From a young age, we are taught that interrupting someone is rude. Yet despite this, women are still continuously interrupted more than men in various settings, including the classroom, according to a study conducted by Stanford University.
Catherine Krupnick conducted a similar study, where female students, on average, would speak much less compared to male students, and if they did speak, once interrupted, would stay out of the conversation entirely afterwards. This problem is also present in department representation within schools.
A professor’s guidance makes a lot of difference, where those who are aware take the initiative to incorporate both men and women students. However, some are not aware of this inequality, and might have their own set of biases.
“You see, even if a professor doesn't shut down inquiry based on sexist stereotypes, they might still provide less information to women based on certain sexist stereotypes,” said Josue Pineiro, a graduate teaching assistant in philosophy.
Even in the workplace women are being interrupted, like Senator Kamala Harris, who was interrupted twice during the Senate’s Russia investigation. Her questions were valid and pertinent to the investigation, but she was written off.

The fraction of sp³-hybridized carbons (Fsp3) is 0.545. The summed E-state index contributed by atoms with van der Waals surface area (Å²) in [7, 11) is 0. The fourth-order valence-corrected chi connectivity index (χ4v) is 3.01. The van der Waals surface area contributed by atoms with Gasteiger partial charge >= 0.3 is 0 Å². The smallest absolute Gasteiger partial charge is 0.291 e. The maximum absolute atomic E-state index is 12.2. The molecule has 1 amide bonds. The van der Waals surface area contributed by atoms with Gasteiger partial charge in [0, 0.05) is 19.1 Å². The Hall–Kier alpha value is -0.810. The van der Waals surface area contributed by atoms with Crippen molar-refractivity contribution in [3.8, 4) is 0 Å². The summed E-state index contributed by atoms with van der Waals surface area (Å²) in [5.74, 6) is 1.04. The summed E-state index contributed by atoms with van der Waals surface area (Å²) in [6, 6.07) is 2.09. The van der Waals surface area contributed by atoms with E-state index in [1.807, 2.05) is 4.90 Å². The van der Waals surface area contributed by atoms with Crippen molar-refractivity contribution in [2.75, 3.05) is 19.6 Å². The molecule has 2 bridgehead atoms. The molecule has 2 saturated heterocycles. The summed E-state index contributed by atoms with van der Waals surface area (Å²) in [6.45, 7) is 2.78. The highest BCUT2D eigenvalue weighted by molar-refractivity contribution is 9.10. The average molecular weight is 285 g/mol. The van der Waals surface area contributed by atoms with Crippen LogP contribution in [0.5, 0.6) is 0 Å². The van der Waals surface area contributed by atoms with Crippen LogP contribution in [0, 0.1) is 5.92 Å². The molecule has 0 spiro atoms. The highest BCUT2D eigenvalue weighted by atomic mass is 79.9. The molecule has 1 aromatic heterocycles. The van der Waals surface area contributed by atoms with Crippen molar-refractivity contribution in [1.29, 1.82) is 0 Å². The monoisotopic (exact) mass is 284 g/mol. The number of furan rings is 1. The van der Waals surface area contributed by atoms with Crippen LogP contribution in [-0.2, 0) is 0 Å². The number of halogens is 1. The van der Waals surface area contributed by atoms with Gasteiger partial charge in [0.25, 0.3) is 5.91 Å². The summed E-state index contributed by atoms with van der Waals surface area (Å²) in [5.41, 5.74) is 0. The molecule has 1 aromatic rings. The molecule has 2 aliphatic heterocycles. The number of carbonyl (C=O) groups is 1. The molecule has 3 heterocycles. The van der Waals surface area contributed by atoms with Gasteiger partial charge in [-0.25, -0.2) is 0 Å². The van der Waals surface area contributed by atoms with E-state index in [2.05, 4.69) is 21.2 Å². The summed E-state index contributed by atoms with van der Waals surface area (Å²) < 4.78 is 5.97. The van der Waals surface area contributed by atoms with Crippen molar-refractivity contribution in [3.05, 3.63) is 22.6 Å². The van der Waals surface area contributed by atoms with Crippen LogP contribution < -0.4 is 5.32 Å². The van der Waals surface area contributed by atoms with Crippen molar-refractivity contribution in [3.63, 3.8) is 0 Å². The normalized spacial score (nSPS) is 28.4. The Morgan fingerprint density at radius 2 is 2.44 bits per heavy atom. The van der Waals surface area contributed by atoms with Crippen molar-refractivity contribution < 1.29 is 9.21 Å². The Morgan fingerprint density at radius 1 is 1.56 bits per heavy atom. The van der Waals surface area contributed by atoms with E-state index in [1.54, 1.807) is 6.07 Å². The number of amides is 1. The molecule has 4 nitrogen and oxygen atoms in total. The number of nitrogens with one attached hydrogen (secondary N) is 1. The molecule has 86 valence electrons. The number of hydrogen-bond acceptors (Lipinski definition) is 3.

“More women in faculty would help. But also making faculty aware that this is an issue would help as well.” said Josue.
Regardless of these conditions, stereotypes and biases it is time women students speak out. We shouldn’t be intimidated and fearful of interruptions. Instead women students should call men out on their rudeness and speak up more.
“Society has instilled in girls that they should be quiet, polite, and not stand up for themselves, where as it’s the opposite for boys. So it is very important to teach girls now that they can be empowering, strong minded, and independent without feeling like they’re being less of a lady,” said Truc Vu, a second year mechanical engineering major.
Yes, the system has caused men to be more vocal and be bias against us, but the only way to change this is to defy the common misconceptions.This problem isn’t going away, and while we should encourage men to be more considerate of women students, we should also encourage female students to speak out more.